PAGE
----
Jennifer J. Lee

Planet Caravan

May 21 - July 3, 2021

Jennifer J. Lee, 2021oil on jute15 x 10 inches, 38.10 x 25.40 cm
Jennifer J. Lee, installation at Klaus von Nichtssagend Gallery, 2021
Jennifer J. Lee, Acne Scars, 2021oil on jute6 x 6 inches, 15.24 x 15.24 cm
Jennifer J. Lee, installation at Klaus von Nichtssagend Gallery, 2021
Jennifer J. Lee, Bar, 2021oil on jute9 x 12 inches, 22.86 x 30.48 cm
Jennifer J. Lee, installation at Klaus von Nichtssagend Gallery, 2021
Jennifer J. Lee, Popcorn, 2021oil on jute9 x 12 inches, 22.86 x 30.48 cm
Jennifer J. Lee, Vending Machine, 2021oil on jute12 x 8 inches, 30.48 x 20.32 cm
Jennifer J. Lee, Space Station, 2021oil on jute13 x 13 inches, 33.02 x 33.02 cm
Jennifer J. Lee, installation at Klaus von Nichtssagend Gallery, 2021
Jennifer J. Lee, Wood Construction, 2021oil on jute10 x 13 inches, 25.40 x 33.02 cm
Jennifer J. Lee, Prickly Pear, 2021oil on jute13 x 12 inches, 33.02 x 30.48 cm
Jennifer J. Lee, Tree Trunk, 2021oil on jute13 x 10 inches, 33.02 x 25.40 cm
Jennifer J. Lee, installation at Klaus von Nichtssagend Gallery, 2021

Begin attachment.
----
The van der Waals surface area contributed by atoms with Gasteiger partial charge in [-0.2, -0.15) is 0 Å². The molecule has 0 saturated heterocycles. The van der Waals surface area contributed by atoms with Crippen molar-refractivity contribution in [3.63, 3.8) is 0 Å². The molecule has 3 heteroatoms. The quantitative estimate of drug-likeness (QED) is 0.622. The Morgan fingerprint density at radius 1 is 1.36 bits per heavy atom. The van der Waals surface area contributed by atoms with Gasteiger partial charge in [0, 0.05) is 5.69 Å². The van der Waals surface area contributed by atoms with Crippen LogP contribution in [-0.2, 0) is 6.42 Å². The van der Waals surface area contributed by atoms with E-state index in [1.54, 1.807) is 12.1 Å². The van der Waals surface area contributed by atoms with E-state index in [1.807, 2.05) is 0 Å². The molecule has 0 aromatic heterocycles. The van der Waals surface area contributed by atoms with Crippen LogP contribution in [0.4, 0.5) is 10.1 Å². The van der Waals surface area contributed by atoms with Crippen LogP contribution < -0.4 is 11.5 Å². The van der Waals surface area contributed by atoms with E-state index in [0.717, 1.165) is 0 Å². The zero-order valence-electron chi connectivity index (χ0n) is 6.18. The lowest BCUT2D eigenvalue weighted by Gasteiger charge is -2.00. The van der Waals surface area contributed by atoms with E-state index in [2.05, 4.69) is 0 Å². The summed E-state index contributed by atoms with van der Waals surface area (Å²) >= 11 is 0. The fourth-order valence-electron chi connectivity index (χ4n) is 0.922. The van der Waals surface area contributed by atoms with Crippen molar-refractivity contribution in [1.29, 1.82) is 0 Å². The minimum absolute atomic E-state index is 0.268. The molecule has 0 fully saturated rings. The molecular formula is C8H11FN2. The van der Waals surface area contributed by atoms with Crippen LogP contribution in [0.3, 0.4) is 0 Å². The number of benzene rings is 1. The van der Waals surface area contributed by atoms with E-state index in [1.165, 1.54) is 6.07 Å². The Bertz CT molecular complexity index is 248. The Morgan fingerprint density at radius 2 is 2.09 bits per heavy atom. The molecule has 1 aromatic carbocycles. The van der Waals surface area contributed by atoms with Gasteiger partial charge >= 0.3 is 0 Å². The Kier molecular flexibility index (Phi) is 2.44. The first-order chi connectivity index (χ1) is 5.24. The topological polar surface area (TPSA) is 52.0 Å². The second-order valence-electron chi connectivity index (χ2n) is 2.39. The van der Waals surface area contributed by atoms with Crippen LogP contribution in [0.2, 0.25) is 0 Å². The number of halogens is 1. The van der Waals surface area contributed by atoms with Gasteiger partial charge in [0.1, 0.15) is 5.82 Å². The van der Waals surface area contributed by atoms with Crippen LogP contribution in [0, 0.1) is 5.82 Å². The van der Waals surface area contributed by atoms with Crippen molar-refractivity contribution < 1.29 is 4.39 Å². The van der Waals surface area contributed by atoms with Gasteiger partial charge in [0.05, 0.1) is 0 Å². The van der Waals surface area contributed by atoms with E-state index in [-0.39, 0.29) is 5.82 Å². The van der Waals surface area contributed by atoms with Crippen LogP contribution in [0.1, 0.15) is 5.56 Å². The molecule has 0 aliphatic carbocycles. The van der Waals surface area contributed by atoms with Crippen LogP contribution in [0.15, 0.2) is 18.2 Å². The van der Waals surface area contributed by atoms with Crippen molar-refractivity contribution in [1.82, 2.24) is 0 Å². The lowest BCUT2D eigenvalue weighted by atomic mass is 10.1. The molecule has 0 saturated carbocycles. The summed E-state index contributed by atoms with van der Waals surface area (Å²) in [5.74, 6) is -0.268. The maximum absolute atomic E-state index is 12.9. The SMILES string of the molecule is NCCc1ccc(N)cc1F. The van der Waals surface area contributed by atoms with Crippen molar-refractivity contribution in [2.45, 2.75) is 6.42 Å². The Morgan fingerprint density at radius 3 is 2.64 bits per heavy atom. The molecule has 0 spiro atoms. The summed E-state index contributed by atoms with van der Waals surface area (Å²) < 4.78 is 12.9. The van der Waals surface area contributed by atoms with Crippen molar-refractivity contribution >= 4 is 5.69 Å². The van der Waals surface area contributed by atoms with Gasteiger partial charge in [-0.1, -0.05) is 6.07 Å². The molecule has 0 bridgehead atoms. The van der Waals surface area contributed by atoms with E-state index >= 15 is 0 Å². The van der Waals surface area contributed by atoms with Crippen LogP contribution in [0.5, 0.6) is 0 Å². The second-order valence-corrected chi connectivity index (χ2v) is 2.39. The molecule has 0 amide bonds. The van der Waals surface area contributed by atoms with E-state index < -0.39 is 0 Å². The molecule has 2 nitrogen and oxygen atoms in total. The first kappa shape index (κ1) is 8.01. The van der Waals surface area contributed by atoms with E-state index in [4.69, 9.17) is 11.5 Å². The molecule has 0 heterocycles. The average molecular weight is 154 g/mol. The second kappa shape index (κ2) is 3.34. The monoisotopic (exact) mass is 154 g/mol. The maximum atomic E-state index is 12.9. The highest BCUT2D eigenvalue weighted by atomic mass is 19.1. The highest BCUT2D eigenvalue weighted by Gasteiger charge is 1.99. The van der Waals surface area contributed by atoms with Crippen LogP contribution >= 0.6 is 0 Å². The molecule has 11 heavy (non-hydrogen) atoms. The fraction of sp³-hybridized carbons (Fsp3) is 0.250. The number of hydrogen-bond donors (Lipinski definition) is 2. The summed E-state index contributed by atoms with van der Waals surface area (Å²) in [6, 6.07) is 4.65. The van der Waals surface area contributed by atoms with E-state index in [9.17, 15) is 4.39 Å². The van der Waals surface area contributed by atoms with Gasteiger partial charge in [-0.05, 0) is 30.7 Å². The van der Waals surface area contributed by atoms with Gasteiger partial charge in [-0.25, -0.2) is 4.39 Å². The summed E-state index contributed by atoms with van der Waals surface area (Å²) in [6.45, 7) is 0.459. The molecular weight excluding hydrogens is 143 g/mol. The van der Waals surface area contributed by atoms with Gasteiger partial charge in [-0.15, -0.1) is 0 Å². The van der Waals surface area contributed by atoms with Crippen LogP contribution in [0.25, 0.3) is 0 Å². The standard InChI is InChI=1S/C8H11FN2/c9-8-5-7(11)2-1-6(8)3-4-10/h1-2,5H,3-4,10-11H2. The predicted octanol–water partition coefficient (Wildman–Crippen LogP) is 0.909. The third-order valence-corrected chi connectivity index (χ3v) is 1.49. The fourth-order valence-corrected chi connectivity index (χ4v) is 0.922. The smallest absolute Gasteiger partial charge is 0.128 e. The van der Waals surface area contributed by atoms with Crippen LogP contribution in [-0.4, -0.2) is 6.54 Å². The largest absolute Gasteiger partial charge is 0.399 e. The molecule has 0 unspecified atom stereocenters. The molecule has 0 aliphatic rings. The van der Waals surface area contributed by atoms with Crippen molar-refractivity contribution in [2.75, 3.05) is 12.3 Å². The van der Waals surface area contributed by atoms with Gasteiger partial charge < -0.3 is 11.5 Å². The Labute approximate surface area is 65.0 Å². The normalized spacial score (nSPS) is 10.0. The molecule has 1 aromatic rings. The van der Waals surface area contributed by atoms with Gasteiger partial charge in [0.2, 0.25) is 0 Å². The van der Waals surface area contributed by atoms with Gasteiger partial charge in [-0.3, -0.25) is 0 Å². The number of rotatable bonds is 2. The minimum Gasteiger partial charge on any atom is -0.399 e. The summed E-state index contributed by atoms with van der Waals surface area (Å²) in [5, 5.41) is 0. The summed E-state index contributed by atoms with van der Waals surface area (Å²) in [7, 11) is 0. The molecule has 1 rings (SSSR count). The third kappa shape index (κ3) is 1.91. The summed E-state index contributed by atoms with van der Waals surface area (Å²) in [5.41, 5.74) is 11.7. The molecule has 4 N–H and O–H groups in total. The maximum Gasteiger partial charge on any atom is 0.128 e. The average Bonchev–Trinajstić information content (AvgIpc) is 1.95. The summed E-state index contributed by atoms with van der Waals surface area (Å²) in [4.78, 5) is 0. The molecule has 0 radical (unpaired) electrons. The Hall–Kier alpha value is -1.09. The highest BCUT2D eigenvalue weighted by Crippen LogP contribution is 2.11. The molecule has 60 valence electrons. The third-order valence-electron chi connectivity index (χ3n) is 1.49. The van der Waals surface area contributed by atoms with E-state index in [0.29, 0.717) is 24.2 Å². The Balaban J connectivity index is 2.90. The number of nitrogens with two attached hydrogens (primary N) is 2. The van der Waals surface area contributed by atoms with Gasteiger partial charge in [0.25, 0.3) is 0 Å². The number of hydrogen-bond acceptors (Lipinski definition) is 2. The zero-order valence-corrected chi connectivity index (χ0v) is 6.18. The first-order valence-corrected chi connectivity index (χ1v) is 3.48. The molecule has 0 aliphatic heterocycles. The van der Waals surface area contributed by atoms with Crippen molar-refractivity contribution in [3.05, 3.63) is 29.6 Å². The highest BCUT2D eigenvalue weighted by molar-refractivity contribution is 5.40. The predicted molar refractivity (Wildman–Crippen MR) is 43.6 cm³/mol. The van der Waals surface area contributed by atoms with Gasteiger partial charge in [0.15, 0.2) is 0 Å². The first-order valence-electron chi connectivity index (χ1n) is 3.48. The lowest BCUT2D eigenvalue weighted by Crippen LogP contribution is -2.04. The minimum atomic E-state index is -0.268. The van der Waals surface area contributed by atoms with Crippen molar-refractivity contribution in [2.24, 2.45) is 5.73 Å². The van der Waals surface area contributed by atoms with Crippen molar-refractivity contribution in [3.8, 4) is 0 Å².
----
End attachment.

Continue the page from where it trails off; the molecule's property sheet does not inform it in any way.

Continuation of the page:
Jennifer J. Lee, Violin Case, 2021oil on jute6 x 12 inches, 15.24 x 30.48 cm
Jennifer J. Lee, Yellow Sweater, 2021oil on jute12 x 10 inches inches

Press Release

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Klaus von Nichtssagend is proud to announce Jennifer J. Lee’s second solo show with the gallery, Planet Caravan. Inspired by the Black Sabbath song of the same name which follows the travails of lovers floating endlessly through space, Lee channels this sense of wistful drifting into works that explore the emotional range of the past year, shifting between muted terror and a nostalgic longing for simple comforts.

For this show Lee continues her practice of painting densely compact images with oil on jute in a quasi photo-realistic style. The work in Planet Caravan is sourced from photographs of psychically familiar subjects such as a vending machine or a bar glowing in neon light, an empty subway platform, a large quantity of popcorn, and a torso clad in an acid yellow cable-knit sweater. Lee’s search for source images is an integral part of her practice that functions like a preliminary thematic sketch.

After zeroing in on photographs to use, Lee is invested in rendering them accurately. Her process and her acute skill complicate the imagery she is exploring. She paints in multiple, thin passes of color on the jute, filling in detail to the entire composition with each layer. The endeavour is repeated until the loose weave of the jute will not allow more definition. The final effect is at once illusionistic and abstract. Often there is a play between perspectival renderings and a flattening of spaces within the grid of the rough fabric. The work in this show lends itself to repeated exploration, allowing discovery of new connections between picture and material each time.

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